The third category comprises localized units drawn from different communities across northern Iraq, though in practice many of these factions are linked to larger Iran-aligned PMF units.
PMF Commission receives an annual budget of $2.6 billion from the Iraqi state
In 2016, a law passed in Iraq’s parliament formalized the structure of the Popular Mobilization Forces Commission, bringing it under the direct command of the Prime Minister’s Office. 6 Another reform, in March 2018, gave the PMF equivalent salaries and ranks to the ISF, while a further series of decrees led to PMF units being categorized by brigade numbers instead of faction names.
Today, the PMF Commission receives an annual budget of $2.6 billion from the Iraqi state and has administrative offices in every province outside the Kurdistan region. 9 It has an estimated 164,000 members, which includes 110,000 Shi’a members, 45,000 Sunni members, and 10,0000 members from minority groups.
“The PMF quickly became an essential partner in the war against ISIS, fighting alongside the regular ISF and playing a decisive role in recapturing occupied territories. However, many PMF units also drew criticism for serious human rights abuses.”
The report found out PMF played a major role in the fight against ISIS yet was largely criticized for abuses against civilians in retaken areas.
“In operations to liberate cities from ISIS control, PMF units subjected Sunni civilians to arbitrary detentions, enforced disappearances, torture and summary executions as a form of retaliation for ISIS abuses.”
“Many of the worst allegations implicated the Iran-backed factions, which have long been notorious for sectarian abuse. Nevertheless, these factions and the PMF as a whole gained widespread popular legitimacy for their role in the conflict and were largely seen as heroes for having saved the country from ISIS.”
Despite the fact that Iraqi law prohibits armed groups from forming political parties, the PMF translated their popularity on the battlefield into significant electoral success in the post-ISIS period. 13 In the 2018 parliamentary elections, the two largest blocs to emerge from the polls were linked to armed groups under the PMF umbrella: Muqtada Al-Sadr’s Sa’iroon Alliance won 54 seats, while Hadi Al-Ameri’s Fateh Alliance won 48 seats.
In the 2021 elections, the Sai’roon Alliance emerged first again, but Fatah lost a large number of their seats, leading their supporters to contest the election results. In both the 2018 and 2021 elections, PMF-linked candidates managed to win many of the parliamentary seats allocated to minorities.
The PMF was successful in gaining trust of some members of the war-ravage vulnerable minorities such Yazidis, Shabak and even Crhsitans.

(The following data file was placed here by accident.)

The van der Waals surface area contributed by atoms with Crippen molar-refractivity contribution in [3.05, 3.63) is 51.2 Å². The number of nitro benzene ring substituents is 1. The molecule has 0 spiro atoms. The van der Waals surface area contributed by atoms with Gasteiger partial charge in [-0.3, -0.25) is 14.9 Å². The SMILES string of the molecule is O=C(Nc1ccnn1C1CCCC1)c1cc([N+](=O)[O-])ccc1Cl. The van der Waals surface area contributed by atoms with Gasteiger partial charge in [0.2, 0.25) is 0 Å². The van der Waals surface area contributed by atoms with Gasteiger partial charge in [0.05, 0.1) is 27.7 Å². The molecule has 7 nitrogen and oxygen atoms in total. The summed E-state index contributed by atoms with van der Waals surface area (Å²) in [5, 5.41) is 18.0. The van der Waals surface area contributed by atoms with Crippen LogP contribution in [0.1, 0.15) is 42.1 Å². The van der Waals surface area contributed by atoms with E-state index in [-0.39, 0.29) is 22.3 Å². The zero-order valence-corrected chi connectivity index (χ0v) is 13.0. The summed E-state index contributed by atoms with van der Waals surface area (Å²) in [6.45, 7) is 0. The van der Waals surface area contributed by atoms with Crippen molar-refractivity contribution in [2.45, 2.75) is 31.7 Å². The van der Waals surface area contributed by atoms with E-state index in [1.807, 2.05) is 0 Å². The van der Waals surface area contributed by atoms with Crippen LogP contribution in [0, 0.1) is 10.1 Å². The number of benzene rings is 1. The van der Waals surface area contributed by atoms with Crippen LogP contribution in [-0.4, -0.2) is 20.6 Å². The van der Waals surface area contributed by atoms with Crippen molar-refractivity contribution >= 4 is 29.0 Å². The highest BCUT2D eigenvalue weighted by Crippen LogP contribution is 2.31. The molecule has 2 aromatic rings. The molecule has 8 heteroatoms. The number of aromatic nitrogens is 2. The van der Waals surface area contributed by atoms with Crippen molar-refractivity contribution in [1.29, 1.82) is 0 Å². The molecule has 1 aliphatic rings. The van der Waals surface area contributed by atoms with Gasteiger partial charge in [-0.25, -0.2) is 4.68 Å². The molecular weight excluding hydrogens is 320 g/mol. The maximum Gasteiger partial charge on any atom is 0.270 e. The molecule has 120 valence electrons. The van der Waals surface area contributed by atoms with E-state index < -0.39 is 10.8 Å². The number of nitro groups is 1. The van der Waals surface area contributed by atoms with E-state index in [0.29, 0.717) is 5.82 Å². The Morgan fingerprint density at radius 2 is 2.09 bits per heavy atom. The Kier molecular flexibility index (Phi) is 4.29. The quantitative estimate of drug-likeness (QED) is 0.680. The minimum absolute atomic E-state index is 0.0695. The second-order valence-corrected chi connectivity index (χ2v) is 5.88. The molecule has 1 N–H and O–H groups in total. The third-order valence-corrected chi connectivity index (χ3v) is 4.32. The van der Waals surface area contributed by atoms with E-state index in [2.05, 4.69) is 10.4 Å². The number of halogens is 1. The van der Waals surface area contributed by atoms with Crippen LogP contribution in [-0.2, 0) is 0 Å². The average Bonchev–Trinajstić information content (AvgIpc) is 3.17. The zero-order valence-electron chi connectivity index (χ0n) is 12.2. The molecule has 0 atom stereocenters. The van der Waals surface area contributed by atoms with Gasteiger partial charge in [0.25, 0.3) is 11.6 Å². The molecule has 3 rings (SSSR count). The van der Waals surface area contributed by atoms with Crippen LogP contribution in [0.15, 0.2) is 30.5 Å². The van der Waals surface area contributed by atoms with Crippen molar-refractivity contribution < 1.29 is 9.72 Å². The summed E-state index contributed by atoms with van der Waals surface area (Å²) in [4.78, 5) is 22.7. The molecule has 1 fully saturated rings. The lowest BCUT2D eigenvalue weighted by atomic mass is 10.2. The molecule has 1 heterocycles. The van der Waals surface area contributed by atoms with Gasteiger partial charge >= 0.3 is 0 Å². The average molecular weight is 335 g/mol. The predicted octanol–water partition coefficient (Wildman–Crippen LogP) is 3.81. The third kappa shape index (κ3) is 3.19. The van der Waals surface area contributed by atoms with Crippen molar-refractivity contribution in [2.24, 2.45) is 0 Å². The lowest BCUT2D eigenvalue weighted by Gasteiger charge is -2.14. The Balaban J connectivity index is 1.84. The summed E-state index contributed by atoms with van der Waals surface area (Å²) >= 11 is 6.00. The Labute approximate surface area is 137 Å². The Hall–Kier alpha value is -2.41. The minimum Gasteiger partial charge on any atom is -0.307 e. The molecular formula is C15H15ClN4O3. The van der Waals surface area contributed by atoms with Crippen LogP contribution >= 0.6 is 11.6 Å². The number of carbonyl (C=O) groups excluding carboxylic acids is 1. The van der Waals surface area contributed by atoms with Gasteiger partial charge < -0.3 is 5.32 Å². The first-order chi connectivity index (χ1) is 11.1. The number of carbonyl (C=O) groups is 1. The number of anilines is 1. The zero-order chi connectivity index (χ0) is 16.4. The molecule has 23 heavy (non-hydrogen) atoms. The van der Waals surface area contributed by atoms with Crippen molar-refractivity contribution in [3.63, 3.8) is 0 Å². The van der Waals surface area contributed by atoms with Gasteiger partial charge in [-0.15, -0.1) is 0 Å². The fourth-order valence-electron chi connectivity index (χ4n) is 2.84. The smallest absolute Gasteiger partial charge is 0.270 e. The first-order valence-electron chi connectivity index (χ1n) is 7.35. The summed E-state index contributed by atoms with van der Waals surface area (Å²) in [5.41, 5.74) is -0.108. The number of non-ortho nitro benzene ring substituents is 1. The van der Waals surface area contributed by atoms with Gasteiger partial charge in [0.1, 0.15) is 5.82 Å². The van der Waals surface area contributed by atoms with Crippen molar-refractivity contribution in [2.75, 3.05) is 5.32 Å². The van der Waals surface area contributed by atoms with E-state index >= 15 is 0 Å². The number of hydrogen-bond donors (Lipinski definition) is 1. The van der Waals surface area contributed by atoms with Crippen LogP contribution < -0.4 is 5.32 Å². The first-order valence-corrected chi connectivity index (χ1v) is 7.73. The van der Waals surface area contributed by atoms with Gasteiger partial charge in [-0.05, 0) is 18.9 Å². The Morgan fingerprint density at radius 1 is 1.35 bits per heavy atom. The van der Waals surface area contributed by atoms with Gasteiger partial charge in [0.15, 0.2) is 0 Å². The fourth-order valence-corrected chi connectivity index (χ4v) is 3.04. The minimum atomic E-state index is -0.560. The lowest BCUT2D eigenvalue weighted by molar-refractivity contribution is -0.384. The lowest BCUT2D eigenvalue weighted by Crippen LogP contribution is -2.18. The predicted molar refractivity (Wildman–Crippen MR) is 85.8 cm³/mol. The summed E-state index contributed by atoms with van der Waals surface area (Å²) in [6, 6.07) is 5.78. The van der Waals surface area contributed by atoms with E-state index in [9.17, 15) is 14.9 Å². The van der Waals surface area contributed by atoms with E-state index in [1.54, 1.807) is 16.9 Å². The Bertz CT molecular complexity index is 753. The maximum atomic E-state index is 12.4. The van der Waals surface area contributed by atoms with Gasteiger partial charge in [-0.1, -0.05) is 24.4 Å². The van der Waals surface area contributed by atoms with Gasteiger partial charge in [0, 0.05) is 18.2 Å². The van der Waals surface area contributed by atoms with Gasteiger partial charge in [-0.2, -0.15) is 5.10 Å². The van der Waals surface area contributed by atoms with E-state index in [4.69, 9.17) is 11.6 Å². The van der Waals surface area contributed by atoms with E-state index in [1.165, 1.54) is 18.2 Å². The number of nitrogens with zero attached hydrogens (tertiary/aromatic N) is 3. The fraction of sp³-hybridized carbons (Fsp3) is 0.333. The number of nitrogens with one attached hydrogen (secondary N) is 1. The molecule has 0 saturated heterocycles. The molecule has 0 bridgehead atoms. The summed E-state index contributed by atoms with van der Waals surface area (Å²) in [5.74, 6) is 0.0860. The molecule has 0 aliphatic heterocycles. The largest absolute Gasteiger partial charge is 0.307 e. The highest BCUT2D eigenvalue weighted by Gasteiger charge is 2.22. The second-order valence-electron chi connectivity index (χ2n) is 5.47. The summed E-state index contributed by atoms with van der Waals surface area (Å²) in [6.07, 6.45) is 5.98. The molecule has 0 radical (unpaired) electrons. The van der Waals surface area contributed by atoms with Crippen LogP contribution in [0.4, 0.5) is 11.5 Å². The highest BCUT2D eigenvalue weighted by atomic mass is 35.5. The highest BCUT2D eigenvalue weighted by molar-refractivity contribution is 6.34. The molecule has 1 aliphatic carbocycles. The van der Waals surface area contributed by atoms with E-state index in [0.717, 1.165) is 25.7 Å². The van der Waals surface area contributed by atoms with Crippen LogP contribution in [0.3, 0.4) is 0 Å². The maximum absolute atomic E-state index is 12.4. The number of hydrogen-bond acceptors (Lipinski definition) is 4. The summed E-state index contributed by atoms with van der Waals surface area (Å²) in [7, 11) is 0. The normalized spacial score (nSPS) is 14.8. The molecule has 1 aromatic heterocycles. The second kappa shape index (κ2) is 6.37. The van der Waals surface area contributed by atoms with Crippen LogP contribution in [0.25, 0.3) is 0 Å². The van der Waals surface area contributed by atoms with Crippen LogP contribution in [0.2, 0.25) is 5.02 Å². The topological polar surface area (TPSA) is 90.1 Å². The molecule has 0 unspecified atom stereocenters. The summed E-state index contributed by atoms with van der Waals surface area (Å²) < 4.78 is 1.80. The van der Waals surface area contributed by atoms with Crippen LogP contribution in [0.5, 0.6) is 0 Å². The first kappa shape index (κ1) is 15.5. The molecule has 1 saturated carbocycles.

The political influence of the PMF, however, is not limited to parliament. Over the years, the PMF has permeated many institutions of the state. One of the most long-standing examples of this is the Badr Organization’s control of the Ministry of the Interior, which has helped ensure that the faction evades accountability for abuses.
What are the disputed territories?
The report also looks at the situation in the Ninewa plain, Tal Afar, Sinjar and Kirkuk since the end of the conflict with ISIS.
The disputed territories consist of 14 administrative districts spread across the 4 governorates of Ninewa, Kirkuk, Salahaddin and Diyala in northern Iraq. Rich in natural resources and strategically located, many of these territories are also ethnically and religiously diverse, forming the historical home for different communities including ChaldoAssyrian Christians, Yazidis, Shabak, Turkmen, Arabs, Kurds, Kaka’is and others.
In the Ba’ath era, many of these communities were subjected to Arabization campaigns, which attempted to change the demographic composition of the area. In post-invasion Iraq, these territories turned into the primary site of competition between the Federal Government of Iraq and the Kurdish Regional Government (KRG), both of which lay claim to the areas.
Hamdaniya: turbulent history
Hamdaniya district is located in the Ninewa Plain, east of Mosul. It includes the towns of Qaraqosh (Bakhdida), Bartella and Baashiqa. The area is strongly associated with Assyrian identity and history, with Qaraqosh being the largest Christian-majority town in Iraq. However, the district as a whole is demographically mixed, also being home to Shabak, Yazidi, Arab, Turkman, Kurdish and Kaka’i communities.
The area was subjected to Arabization and demographic engineering policies during the Ba’ath era, when plots of land were given to incoming families who were willing to register as Arabs.
This turbulent history remains a source of grievance and continues to affect relationships between communities today. Like much of the disputed territories, Hamdaniya was caught in an administrative limbo between the Iraqi federal government and the KRG before 2014, which left it neglected in terms of service provision and vulnerable in terms of security.
ISIS invaded and occupied the district from 2014 to 2016, displacing most of the population and causing enormous destruction to homes, properties, and religious and cultural heritage sites.